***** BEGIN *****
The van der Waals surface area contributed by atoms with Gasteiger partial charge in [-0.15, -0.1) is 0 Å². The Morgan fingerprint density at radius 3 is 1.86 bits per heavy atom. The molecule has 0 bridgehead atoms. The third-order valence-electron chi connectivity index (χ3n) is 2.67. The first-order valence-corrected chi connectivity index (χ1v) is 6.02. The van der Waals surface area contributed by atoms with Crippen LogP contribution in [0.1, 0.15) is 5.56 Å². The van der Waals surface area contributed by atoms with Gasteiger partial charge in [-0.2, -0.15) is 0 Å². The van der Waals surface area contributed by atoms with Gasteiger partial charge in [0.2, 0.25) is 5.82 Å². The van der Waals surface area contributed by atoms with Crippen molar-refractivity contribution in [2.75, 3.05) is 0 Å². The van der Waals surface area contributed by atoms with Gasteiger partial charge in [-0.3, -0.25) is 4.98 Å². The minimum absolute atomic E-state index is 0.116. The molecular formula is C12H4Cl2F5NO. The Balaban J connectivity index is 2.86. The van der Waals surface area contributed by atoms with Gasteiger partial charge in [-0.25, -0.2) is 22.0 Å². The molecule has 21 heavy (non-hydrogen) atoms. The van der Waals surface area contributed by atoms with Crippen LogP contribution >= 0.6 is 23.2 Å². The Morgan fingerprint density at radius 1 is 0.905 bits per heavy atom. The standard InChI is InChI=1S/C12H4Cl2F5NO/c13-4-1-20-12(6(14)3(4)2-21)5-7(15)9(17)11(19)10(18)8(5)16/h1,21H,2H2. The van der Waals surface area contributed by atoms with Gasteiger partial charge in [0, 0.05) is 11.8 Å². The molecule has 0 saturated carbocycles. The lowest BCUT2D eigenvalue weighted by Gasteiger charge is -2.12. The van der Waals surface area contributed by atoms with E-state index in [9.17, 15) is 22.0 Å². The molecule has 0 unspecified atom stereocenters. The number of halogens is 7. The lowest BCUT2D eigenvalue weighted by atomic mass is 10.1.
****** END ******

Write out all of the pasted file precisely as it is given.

The van der Waals surface area contributed by atoms with Gasteiger partial charge in [-0.15, -0.1) is 0 Å². The Morgan fingerprint density at radius 3 is 1.86 bits per heavy atom. The molecule has 0 bridgehead atoms. The third-order valence-electron chi connectivity index (χ3n) is 2.67. The first-order valence-corrected chi connectivity index (χ1v) is 6.02. The van der Waals surface area contributed by atoms with Crippen LogP contribution in [0.1, 0.15) is 5.56 Å². The van der Waals surface area contributed by atoms with Gasteiger partial charge in [-0.2, -0.15) is 0 Å². The van der Waals surface area contributed by atoms with Gasteiger partial charge in [0.2, 0.25) is 5.82 Å². The van der Waals surface area contributed by atoms with Crippen molar-refractivity contribution in [2.75, 3.05) is 0 Å². The van der Waals surface area contributed by atoms with Gasteiger partial charge in [-0.3, -0.25) is 4.98 Å². The minimum absolute atomic E-state index is 0.116. The molecular formula is C12H4Cl2F5NO. The Balaban J connectivity index is 2.86. The van der Waals surface area contributed by atoms with Gasteiger partial charge in [-0.25, -0.2) is 22.0 Å². The molecule has 21 heavy (non-hydrogen) atoms. The van der Waals surface area contributed by atoms with Crippen LogP contribution >= 0.6 is 23.2 Å². The Morgan fingerprint density at radius 1 is 0.905 bits per heavy atom. The standard InChI is InChI=1S/C12H4Cl2F5NO/c13-4-1-20-12(6(14)3(4)2-21)5-7(15)9(17)11(19)10(18)8(5)16/h1,21H,2H2. The van der Waals surface area contributed by atoms with Gasteiger partial charge in [0, 0.05) is 11.8 Å². The molecule has 0 saturated carbocycles. The lowest BCUT2D eigenvalue weighted by Gasteiger charge is -2.12. The van der Waals surface area contributed by atoms with E-state index in [9.17, 15) is 22.0 Å². The molecule has 0 unspecified atom stereocenters. The number of halogens is 7. The lowest BCUT2D eigenvalue weighted by atomic mass is 10.1.